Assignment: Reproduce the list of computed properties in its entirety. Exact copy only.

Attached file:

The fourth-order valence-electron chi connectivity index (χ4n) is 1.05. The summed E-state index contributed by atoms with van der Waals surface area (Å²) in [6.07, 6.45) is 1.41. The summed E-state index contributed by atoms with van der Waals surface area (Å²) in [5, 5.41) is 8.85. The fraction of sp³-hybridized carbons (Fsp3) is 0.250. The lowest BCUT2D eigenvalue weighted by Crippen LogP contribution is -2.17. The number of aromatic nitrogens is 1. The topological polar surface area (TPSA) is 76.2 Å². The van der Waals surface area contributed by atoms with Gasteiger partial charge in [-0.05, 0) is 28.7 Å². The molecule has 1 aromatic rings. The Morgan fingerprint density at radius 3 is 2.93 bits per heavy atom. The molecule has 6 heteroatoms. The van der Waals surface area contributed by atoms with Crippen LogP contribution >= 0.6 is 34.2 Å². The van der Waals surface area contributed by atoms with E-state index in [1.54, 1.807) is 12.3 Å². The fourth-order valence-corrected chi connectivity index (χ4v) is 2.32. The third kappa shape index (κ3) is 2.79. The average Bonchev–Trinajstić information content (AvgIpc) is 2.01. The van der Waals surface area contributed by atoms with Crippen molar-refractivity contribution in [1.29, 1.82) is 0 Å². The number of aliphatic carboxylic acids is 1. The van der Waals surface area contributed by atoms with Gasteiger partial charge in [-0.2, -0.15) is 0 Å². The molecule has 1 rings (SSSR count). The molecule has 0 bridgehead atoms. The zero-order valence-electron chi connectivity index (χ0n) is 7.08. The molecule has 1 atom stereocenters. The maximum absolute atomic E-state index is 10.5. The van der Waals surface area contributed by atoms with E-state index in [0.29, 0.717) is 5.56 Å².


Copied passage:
The fourth-order valence-electron chi connectivity index (χ4n) is 1.05. The summed E-state index contributed by atoms with van der Waals surface area (Å²) in [6.07, 6.45) is 1.41. The summed E-state index contributed by atoms with van der Waals surface area (Å²) in [5, 5.41) is 8.85. The fraction of sp³-hybridized carbons (Fsp3) is 0.250. The lowest BCUT2D eigenvalue weighted by Crippen LogP contribution is -2.17. The number of aromatic nitrogens is 1. The topological polar surface area (TPSA) is 76.2 Å². The van der Waals surface area contributed by atoms with Gasteiger partial charge in [-0.05, 0) is 28.7 Å². The molecule has 1 aromatic rings. The Morgan fingerprint density at radius 3 is 2.93 bits per heavy atom. The molecule has 6 heteroatoms. The van der Waals surface area contributed by atoms with Crippen LogP contribution >= 0.6 is 34.2 Å². The van der Waals surface area contributed by atoms with E-state index in [1.54, 1.807) is 12.3 Å². The fourth-order valence-corrected chi connectivity index (χ4v) is 2.32. The third kappa shape index (κ3) is 2.79. The average Bonchev–Trinajstić information content (AvgIpc) is 2.01. The van der Waals surface area contributed by atoms with Crippen molar-refractivity contribution in [1.29, 1.82) is 0 Å². The number of aliphatic carboxylic acids is 1. The van der Waals surface area contributed by atoms with Gasteiger partial charge in [-0.2, -0.15) is 0 Å². The molecule has 1 rings (SSSR count). The molecule has 0 bridgehead atoms. The zero-order valence-electron chi connectivity index (χ0n) is 7.08. The molecule has 1 atom stereocenters. The maximum absolute atomic E-state index is 10.5. The van der Waals surface area contributed by atoms with E-state index in [0.29, 0.717) is 5.56 Å².